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Three Potential Future Wolf Pack Skaters Ready for Memorial Cup
- Updated: May 16, 2013
Not only does the parent New York Rangers’ Original Six series against the Boston Bruins start tonight, but the Memorial Cup, the championship of Canadian Major Junior hockey, gets underway Friday in Saskatoon Saskatchewan.
Three Ranger prospects will be playing in the Memorial Cup, and all three would be eligible to join the Wolf Pack next season.
Forwards Shane McColgan and Josh Nicholls will be helping to lead the host Saskatoon Blades of the Western Hockey League up against defenseman Tommy Hughes’ London Knights (Ontario Hockey League). The other two teams that have qualified for the tournament are the WHL-champion Portland Winterhawks and the Quebec Major Junior Hockey League’s playoff champs, the Halifax Mooseheads.
Wolf Pack fans got a peek at McColgan last spring, when the 2011 fifth-round Ranger draftee played in five games with the Whale after the conclusion of his WHL season. He is the only one of the three Ranger prospects at the Memorial Cup to have been drafted by the team, but is also the only one without a contract.
Both Nicholls and Hughes were inked to NHL free-agent contracts by the Rangers this spring. This tournament represents somewhat of a last chance for McColgan to get a deal from the Rangers, too, as if he does not sign with New York before the end of this month, the Rangers will lose his rights and he will go back into the draft.
The Saskatoon Star-Phoenix quoted McColgan as saying, “It’s important for me individually to do my best and give my all in these games at the Memorial Cup. A lot of guys don’t get this second opportunity.”
Nor do many guys get to compete for the Memorial Cup twice in their careers, as McColgan is doing. He was also a member of a 2008-09 Kelowna Rockets team that got all the way to the Memorial Cup final before losing to the OHL’s Windsor Spitfires.
“When I was with Kelowna and we went to the Memorial Cup, around 12 or 13 guys signed contracts,” McColgan told the Star-Phoenix. “It definitely helps. Team success transfers over to individual (success) as well.”
The Blades will need to shake off some rust when the tourney starts. Saskatoon has been out of action for seven weeks since being swept by the Medicine Hat Tigers in a first-round upset in the WHL playoffs. The Blades were guaranteed a spot in the Memorial Cup by virtue of being the host team.
McColgan had his fourth straight 60-point year in the WHL this season, with 19 goals and 47 assists for 66 points in 69 games.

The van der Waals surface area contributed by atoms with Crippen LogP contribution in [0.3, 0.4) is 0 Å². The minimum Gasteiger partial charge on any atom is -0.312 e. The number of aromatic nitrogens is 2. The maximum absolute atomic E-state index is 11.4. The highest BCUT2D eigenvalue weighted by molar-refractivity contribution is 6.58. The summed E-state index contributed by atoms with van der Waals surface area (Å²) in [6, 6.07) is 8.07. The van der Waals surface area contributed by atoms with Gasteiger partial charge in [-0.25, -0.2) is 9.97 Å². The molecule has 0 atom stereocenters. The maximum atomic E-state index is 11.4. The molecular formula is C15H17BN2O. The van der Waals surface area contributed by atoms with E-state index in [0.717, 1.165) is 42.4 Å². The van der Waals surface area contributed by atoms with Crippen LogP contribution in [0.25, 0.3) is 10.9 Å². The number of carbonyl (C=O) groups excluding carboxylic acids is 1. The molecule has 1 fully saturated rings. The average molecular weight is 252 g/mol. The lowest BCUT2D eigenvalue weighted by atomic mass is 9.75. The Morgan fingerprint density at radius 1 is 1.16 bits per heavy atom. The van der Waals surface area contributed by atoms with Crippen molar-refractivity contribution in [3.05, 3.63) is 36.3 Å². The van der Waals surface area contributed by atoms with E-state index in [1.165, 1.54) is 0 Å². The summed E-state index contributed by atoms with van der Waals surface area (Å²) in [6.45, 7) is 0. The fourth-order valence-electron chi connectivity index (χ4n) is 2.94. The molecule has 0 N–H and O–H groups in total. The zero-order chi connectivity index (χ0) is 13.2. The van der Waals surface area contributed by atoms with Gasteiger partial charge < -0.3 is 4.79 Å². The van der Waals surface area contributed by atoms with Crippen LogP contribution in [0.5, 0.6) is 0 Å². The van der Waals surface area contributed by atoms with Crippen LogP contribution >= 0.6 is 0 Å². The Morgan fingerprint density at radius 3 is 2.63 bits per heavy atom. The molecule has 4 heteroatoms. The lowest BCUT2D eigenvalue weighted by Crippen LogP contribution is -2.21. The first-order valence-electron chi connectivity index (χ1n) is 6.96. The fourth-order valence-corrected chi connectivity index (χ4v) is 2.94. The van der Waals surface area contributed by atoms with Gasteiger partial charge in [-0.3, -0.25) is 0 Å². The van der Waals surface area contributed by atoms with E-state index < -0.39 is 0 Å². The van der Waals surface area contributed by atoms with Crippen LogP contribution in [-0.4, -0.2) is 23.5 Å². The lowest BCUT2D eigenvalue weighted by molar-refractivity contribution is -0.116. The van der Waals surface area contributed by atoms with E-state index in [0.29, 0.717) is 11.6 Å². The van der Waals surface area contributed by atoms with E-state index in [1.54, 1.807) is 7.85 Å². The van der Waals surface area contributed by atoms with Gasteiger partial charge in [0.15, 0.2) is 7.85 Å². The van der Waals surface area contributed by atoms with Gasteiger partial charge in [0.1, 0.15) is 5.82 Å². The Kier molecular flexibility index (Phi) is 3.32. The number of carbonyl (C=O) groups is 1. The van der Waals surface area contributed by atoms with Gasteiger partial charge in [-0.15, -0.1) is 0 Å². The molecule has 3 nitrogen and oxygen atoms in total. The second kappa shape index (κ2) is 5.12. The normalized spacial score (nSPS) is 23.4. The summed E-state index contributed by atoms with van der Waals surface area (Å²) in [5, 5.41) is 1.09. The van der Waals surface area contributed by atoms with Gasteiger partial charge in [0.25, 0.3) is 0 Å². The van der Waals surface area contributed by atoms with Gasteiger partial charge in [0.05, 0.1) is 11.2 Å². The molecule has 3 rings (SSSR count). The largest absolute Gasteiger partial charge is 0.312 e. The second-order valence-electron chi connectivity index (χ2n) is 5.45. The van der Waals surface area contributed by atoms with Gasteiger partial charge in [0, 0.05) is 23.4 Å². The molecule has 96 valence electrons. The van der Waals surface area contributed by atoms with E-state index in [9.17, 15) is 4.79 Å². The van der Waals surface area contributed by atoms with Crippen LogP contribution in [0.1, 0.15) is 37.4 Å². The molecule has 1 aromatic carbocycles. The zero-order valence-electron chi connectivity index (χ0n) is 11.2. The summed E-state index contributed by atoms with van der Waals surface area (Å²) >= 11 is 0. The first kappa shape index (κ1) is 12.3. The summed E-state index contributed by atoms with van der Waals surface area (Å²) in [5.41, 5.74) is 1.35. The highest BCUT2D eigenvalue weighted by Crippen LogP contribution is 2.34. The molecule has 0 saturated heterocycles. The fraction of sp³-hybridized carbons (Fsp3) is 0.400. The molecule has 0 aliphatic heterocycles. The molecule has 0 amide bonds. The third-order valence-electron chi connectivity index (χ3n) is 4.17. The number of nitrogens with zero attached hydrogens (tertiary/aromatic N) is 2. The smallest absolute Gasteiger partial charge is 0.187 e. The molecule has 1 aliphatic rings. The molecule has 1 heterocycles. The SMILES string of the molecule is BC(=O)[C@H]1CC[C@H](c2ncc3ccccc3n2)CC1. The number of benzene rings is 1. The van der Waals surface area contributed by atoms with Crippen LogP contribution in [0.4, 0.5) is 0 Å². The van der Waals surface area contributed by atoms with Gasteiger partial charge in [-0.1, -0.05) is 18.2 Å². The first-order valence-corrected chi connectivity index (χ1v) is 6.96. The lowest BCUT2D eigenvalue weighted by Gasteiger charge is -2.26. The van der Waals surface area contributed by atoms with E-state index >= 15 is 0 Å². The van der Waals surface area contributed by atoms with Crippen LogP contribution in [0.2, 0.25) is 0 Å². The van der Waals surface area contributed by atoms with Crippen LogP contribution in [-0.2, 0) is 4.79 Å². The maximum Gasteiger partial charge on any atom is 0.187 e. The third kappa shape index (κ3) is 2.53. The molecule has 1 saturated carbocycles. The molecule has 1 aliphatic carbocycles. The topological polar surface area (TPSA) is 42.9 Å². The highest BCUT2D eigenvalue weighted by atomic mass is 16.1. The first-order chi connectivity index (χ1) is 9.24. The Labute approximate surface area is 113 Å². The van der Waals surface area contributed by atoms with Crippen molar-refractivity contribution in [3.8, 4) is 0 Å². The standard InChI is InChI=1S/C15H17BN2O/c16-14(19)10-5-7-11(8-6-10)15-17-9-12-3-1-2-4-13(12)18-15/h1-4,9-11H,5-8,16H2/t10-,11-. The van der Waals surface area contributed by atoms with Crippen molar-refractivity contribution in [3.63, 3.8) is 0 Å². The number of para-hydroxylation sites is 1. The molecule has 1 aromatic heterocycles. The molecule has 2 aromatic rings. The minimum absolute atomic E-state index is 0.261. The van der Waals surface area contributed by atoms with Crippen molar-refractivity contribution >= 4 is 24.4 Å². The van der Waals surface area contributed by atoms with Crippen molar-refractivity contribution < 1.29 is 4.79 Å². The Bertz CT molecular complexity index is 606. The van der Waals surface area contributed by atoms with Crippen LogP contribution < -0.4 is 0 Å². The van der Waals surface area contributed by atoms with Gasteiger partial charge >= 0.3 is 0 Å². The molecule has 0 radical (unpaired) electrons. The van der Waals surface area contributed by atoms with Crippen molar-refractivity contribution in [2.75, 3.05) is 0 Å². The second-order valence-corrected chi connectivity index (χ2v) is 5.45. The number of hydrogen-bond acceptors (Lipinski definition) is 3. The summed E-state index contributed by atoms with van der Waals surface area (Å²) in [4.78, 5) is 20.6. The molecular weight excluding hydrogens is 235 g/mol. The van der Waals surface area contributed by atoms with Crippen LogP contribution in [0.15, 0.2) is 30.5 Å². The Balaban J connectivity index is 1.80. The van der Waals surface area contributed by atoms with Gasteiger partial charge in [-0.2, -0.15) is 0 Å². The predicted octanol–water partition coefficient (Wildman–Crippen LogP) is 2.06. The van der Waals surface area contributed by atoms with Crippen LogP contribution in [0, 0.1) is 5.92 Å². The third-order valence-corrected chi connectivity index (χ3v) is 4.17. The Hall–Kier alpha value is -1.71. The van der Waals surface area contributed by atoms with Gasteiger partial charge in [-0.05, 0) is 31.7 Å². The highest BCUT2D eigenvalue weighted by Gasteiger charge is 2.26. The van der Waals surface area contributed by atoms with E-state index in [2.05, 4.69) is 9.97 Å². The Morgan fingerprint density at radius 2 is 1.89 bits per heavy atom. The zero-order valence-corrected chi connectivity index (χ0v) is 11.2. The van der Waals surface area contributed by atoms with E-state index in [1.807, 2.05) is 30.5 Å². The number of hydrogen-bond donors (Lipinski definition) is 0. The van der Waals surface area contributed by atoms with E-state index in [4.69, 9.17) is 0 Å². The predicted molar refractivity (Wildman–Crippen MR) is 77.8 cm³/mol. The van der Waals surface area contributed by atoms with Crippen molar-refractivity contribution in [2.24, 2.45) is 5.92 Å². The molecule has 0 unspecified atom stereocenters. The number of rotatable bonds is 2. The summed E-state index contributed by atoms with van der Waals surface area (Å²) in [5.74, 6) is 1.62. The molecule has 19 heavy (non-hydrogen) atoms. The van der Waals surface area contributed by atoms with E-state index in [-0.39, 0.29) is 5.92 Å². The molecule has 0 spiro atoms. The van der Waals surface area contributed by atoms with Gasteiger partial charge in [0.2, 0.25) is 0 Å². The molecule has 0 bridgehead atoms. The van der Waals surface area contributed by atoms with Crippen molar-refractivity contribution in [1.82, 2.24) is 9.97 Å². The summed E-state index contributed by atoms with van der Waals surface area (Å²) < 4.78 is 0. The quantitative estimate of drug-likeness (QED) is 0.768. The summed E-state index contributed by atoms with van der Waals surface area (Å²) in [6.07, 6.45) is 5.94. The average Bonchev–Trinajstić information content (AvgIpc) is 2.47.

For McColgan’s teammate Nicholls, whose signing was announced by the Rangers March 5, this season was his overage year, meaning that he is out of Junior eligibility. Unlike McColgan, for whom this year was his first in Saskatoon, Nicholls has spent his whole Junior career with the Blades and with 332 career games-played, is only five short of the all-time team record. He also stands fifth all-time in Blades history in goals (138) and points (313).
“Obviously, I’ve accomplished a lot both team-wise and individually since I’ve been here — everything but winning some sort of championship,” Nicholls said to the Star-Phoenix. “To be able to have this opportunity to host the Mem Cup is huge for myself and for the organization. I’m really excited to get things going and hopefully have a successful tournament.”
Nicholls has good size, at 6-2 and 196 pounds, and finished third in the WHL in goals this year with 47, only two off the league lead.
In contrast to McColgan and Nicholls, who have been trying to find ways to stay sharp during a long layoff, Hughes is coming off of an intense, seven-game OHL championship series, which his Knights captured in dramatic fashion. After going down 3-1 in the series to the Barrie Colts, London won three straight, and took Game Seven Monday night on a goal with one second left in regulation. Wow!
Hughes, who is a London native and thus got a chance to play for his hometown OHL team, is another big guy, at 6-2 and 215 pounds. He does not have much for offensive numbers, but is +47 in 123 games over the last two years and was +30 in 56 games two seasons ago. The Knights, who are coached by former NHL mainstay Dale Hunter, have a fine record of producing pro players. Ex-Knights currently in the NHL include Ranger defenseman Dan Girardi and Ottawa blueliner Marc Methot, and Hunter compared Hughes to those two accomplished defenders, in an April conversation with John Matisz of metronews.ca.
“He blocks shots, he’s fearless out there,” Hunter said of Hughes, who also was an overager this year. “He just kept getting better and better every year.
“He’s a very good skater. He’s fast. He stays in a crouch, which he should anyways, and he’s strong.”
Sounds like exactly the profile of defenseman that fits the Ranger mold, and if Hughes can be anything like Girardi, who was one of the great scouting finds in recent pro hockey history, then the Blueshirts will have uncovered another real hidden gem.